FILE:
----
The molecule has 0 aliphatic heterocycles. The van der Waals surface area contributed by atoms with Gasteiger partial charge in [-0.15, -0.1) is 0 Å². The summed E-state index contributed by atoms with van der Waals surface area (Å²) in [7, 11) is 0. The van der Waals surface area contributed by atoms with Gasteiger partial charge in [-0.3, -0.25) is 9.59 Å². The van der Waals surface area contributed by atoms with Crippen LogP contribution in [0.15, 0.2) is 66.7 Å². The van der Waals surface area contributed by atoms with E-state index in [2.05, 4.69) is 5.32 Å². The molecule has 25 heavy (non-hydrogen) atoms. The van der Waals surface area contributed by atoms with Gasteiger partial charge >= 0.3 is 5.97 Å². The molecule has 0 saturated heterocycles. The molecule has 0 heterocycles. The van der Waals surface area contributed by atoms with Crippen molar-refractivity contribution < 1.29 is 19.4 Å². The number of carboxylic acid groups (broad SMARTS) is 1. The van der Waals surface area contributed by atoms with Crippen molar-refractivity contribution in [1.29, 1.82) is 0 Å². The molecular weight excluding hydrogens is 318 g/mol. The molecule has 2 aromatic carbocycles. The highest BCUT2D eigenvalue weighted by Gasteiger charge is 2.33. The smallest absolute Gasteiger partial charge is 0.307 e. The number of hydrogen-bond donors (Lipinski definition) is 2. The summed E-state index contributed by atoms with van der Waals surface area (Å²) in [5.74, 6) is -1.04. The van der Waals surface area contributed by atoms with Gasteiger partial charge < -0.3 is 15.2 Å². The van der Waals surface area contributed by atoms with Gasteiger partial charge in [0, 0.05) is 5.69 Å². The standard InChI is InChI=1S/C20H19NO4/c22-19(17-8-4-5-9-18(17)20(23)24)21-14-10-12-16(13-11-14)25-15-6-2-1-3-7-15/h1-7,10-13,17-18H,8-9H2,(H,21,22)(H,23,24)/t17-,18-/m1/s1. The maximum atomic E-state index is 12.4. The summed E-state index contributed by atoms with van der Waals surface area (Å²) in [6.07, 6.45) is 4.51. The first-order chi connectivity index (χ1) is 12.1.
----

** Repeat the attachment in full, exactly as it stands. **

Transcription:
The molecule has 0 aliphatic heterocycles. The van der Waals surface area contributed by atoms with Gasteiger partial charge in [-0.15, -0.1) is 0 Å². The summed E-state index contributed by atoms with van der Waals surface area (Å²) in [7, 11) is 0. The van der Waals surface area contributed by atoms with Gasteiger partial charge in [-0.3, -0.25) is 9.59 Å². The van der Waals surface area contributed by atoms with Crippen LogP contribution in [0.15, 0.2) is 66.7 Å². The van der Waals surface area contributed by atoms with E-state index in [2.05, 4.69) is 5.32 Å². The molecule has 25 heavy (non-hydrogen) atoms. The van der Waals surface area contributed by atoms with Gasteiger partial charge >= 0.3 is 5.97 Å². The molecule has 0 saturated heterocycles. The molecule has 0 heterocycles. The van der Waals surface area contributed by atoms with Crippen molar-refractivity contribution < 1.29 is 19.4 Å². The number of carboxylic acid groups (broad SMARTS) is 1. The van der Waals surface area contributed by atoms with Crippen molar-refractivity contribution in [1.29, 1.82) is 0 Å². The molecular weight excluding hydrogens is 318 g/mol. The molecule has 2 aromatic carbocycles. The highest BCUT2D eigenvalue weighted by Gasteiger charge is 2.33. The smallest absolute Gasteiger partial charge is 0.307 e. The number of hydrogen-bond donors (Lipinski definition) is 2. The summed E-state index contributed by atoms with van der Waals surface area (Å²) in [5.74, 6) is -1.04. The van der Waals surface area contributed by atoms with Gasteiger partial charge < -0.3 is 15.2 Å². The van der Waals surface area contributed by atoms with Gasteiger partial charge in [0, 0.05) is 5.69 Å². The standard InChI is InChI=1S/C20H19NO4/c22-19(17-8-4-5-9-18(17)20(23)24)21-14-10-12-16(13-11-14)25-15-6-2-1-3-7-15/h1-7,10-13,17-18H,8-9H2,(H,21,22)(H,23,24)/t17-,18-/m1/s1. The maximum atomic E-state index is 12.4. The summed E-state index contributed by atoms with van der Waals surface area (Å²) in [6.07, 6.45) is 4.51. The first-order chi connectivity index (χ1) is 12.1.